Spotlight on Norma Stevens, M.S.

As a person who thoroughly prefers to make direct connections with others, Norma Stevens was feeling unfulfilled in her criminal justice career.

“I just felt like I wasn’t making a real difference,” she recalls the former policy analyst, noting that she felt too far removed from the people she was trying to help. While considering social work as an avenue toward better connecting with those in need, Stevens read an article about pastoral counseling in her local newspaper. “I was specifically attracted to pastoral counseling because of its recognition of the importance of spirituality and faith in one’s healing process,” she says. The news article referenced Loyola College in Maryland and a book by Barry Estadt. “I read the book and thought, ‘This is it. This is for me.'”

Stevens has an interest in working with clients facing depression, anxiety, life transitions, stress and anger management, and grief and loss. She also has experience with domestic violence counseling, as she interned at a domestic violence shelter and, in her previous career, worked with prosecutors on domestic violence issues.

Meanwhile, Stevens has completed training in Imago relationship therapy and says she is inspired by working with couples in crisis. “My husband and I personally experienced Imago therapy in our relationship and saw how it truly transformed it. I realized immediately that I just had a passion for it. As soon as I was able to be trained, I did it,” she explains.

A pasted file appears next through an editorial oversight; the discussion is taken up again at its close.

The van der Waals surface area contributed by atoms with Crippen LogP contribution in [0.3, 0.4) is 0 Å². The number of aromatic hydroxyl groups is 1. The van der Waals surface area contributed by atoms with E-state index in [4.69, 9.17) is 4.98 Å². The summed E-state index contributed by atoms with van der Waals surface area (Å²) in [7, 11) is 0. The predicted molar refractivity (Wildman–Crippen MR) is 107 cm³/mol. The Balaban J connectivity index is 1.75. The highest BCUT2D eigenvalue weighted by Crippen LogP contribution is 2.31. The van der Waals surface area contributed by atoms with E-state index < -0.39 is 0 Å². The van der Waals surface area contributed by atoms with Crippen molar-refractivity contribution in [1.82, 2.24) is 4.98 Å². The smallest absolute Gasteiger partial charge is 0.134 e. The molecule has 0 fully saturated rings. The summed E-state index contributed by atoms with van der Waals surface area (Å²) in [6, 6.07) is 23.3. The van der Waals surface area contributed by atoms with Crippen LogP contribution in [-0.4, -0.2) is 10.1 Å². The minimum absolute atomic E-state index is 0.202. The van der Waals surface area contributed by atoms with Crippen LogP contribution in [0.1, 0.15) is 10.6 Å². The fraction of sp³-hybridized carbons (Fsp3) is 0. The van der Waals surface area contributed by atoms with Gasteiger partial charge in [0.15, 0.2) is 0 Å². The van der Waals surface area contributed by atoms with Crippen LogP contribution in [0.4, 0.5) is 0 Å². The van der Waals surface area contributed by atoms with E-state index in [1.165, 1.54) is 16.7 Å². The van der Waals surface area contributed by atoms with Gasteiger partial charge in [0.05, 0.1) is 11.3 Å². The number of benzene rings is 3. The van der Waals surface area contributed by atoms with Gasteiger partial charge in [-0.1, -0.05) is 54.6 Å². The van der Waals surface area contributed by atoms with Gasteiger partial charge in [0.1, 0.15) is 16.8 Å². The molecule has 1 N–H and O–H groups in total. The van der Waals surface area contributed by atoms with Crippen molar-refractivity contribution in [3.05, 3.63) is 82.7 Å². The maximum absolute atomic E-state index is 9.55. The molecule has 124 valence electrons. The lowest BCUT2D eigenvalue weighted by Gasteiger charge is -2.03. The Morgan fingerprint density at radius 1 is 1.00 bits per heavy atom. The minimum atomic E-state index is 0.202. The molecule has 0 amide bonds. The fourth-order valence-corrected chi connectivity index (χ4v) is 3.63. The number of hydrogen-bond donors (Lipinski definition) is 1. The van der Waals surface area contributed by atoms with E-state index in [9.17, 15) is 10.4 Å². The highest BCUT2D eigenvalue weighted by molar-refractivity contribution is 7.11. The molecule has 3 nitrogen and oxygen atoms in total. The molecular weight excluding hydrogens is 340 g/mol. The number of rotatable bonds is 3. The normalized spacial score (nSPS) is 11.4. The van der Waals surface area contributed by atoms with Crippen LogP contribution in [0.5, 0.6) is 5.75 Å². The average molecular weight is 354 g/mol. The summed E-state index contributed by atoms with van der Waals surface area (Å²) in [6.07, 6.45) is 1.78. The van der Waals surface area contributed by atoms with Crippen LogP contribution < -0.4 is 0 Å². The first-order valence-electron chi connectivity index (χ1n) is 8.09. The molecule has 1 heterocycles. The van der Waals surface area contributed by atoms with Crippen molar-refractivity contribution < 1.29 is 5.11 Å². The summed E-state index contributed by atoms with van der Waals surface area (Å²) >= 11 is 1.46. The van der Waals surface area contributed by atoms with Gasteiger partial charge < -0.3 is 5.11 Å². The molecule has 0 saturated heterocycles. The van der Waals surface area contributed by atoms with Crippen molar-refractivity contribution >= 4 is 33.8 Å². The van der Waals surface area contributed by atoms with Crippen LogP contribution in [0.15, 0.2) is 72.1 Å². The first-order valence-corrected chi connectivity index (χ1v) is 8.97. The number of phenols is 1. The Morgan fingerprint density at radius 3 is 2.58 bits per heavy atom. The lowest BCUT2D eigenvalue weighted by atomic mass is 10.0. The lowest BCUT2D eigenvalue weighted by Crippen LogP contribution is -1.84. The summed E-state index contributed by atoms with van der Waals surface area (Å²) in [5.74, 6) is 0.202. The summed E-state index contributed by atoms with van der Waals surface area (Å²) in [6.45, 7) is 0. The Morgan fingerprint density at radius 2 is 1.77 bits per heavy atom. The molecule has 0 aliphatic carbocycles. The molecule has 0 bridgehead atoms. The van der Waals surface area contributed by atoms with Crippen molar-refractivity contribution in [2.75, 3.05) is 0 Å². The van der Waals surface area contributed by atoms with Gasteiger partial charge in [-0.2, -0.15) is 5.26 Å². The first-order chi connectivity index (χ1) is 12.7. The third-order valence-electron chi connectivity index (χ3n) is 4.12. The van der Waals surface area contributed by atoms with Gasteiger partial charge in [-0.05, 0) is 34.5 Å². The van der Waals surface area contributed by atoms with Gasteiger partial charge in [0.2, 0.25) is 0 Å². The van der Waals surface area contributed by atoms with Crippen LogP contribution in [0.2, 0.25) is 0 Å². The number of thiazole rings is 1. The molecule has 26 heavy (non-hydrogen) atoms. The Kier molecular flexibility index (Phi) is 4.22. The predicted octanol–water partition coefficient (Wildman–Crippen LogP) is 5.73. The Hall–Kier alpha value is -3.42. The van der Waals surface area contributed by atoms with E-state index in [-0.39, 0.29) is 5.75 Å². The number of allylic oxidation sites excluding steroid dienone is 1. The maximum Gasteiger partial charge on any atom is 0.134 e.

Stevens firmly believes that a strong marital relationship has reverberations into one’s larger community. “I feel like couples have a lot of challenges today. A lot of families are in crisis. Imago is a real chance at changing marriages, strengthening them, and not only are you strengthening the marriage, but the family as well. It really trickles down,” she says. “I believe God had a plan for marriage and I feel like when you go through the Imago process it brings you closer to the ideal of that plan.”

To this end, Stevens and her husband teach the Couplehood as a Spiritual Path course together and are planning a new class this fall in Columbia, Md. “I love working with him. It’s great for us because we feel like we’re giving back, but we’re also working together and I get to see a whole other side to him,” she says. “He’s an engineer and seeing him operate out of his ‘right brain’ is really fun. I love working with him in this way. You learn something about yourself each time you teach. You never stop learning about your own relationship. I’ve been married 16 years and I’m still learning new things, all the time.”

Stevens says her transition to work at PC&CC has offered even more evidence that she has found the right fit. “Our staff meetings are just another extension of learning. The people are warm and I feel very welcomed, I learn a lot from their expertise and experience. I feel blessed,” she adds. “Working with couples is really what I want to do, it’s where I really feel like I can make a difference. I was searching when I left my other career. I feel like, with Imago, I found what I was looking for.”

Stevens works at PC&CC’s office in Ellicott City, Md. She may be reached at 202-449-3789 x718.

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